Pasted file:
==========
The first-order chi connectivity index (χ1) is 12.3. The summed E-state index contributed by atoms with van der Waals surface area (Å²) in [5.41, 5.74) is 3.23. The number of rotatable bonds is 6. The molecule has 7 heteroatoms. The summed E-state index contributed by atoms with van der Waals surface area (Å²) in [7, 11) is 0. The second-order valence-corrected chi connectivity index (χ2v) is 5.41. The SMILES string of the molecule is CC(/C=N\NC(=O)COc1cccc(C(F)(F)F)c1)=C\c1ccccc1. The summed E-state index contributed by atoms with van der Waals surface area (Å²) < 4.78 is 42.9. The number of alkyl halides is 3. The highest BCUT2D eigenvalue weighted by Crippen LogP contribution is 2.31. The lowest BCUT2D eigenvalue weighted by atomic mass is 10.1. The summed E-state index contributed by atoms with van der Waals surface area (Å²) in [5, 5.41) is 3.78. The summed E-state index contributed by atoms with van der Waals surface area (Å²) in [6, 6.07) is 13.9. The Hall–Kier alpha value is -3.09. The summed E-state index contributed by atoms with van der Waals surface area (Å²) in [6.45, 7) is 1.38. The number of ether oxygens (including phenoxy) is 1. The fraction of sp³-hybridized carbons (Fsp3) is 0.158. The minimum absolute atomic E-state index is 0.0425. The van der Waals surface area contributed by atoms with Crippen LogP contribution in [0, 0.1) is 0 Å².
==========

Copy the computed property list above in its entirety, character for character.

The first-order chi connectivity index (χ1) is 12.3. The summed E-state index contributed by atoms with van der Waals surface area (Å²) in [5.41, 5.74) is 3.23. The number of rotatable bonds is 6. The molecule has 7 heteroatoms. The summed E-state index contributed by atoms with van der Waals surface area (Å²) in [7, 11) is 0. The second-order valence-corrected chi connectivity index (χ2v) is 5.41. The SMILES string of the molecule is CC(/C=N\NC(=O)COc1cccc(C(F)(F)F)c1)=C\c1ccccc1. The summed E-state index contributed by atoms with van der Waals surface area (Å²) < 4.78 is 42.9. The number of alkyl halides is 3. The highest BCUT2D eigenvalue weighted by Crippen LogP contribution is 2.31. The lowest BCUT2D eigenvalue weighted by atomic mass is 10.1. The summed E-state index contributed by atoms with van der Waals surface area (Å²) in [5, 5.41) is 3.78. The summed E-state index contributed by atoms with van der Waals surface area (Å²) in [6, 6.07) is 13.9. The Hall–Kier alpha value is -3.09. The summed E-state index contributed by atoms with van der Waals surface area (Å²) in [6.45, 7) is 1.38. The number of ether oxygens (including phenoxy) is 1. The fraction of sp³-hybridized carbons (Fsp3) is 0.158. The minimum absolute atomic E-state index is 0.0425. The van der Waals surface area contributed by atoms with Crippen LogP contribution in [0, 0.1) is 0 Å².